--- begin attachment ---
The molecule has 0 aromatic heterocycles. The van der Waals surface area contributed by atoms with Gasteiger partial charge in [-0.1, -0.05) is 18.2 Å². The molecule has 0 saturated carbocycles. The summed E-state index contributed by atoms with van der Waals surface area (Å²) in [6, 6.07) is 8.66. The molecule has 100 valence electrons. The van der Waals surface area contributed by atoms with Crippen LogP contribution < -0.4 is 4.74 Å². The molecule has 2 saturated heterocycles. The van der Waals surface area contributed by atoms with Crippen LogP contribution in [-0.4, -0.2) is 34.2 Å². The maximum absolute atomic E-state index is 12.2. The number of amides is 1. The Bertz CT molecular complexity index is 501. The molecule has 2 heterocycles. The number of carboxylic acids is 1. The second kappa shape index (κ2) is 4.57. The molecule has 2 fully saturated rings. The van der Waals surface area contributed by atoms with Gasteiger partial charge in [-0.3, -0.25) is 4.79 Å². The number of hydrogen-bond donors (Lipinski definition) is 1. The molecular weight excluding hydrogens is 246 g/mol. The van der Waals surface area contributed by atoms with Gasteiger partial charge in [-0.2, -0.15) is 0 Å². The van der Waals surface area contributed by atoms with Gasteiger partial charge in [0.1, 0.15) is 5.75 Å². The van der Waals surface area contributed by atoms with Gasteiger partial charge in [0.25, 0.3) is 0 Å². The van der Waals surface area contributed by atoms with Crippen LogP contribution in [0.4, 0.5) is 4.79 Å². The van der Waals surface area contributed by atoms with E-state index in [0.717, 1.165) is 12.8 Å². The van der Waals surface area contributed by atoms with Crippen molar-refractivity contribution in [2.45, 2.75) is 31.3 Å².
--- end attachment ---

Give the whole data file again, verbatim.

The molecule has 0 aromatic heterocycles. The van der Waals surface area contributed by atoms with Gasteiger partial charge in [-0.1, -0.05) is 18.2 Å². The molecule has 0 saturated carbocycles. The summed E-state index contributed by atoms with van der Waals surface area (Å²) in [6, 6.07) is 8.66. The molecule has 100 valence electrons. The van der Waals surface area contributed by atoms with Crippen LogP contribution < -0.4 is 4.74 Å². The molecule has 2 saturated heterocycles. The van der Waals surface area contributed by atoms with Crippen LogP contribution in [-0.4, -0.2) is 34.2 Å². The maximum absolute atomic E-state index is 12.2. The number of amides is 1. The Bertz CT molecular complexity index is 501. The molecule has 2 heterocycles. The number of carboxylic acids is 1. The second kappa shape index (κ2) is 4.57. The molecule has 2 fully saturated rings. The van der Waals surface area contributed by atoms with Gasteiger partial charge in [-0.3, -0.25) is 4.79 Å². The number of hydrogen-bond donors (Lipinski definition) is 1. The molecular weight excluding hydrogens is 246 g/mol. The van der Waals surface area contributed by atoms with Gasteiger partial charge in [-0.2, -0.15) is 0 Å². The van der Waals surface area contributed by atoms with Gasteiger partial charge in [0.1, 0.15) is 5.75 Å². The van der Waals surface area contributed by atoms with Gasteiger partial charge in [0.25, 0.3) is 0 Å². The van der Waals surface area contributed by atoms with Crippen LogP contribution in [0.4, 0.5) is 4.79 Å². The van der Waals surface area contributed by atoms with E-state index in [0.717, 1.165) is 12.8 Å². The van der Waals surface area contributed by atoms with Crippen molar-refractivity contribution in [2.45, 2.75) is 31.3 Å².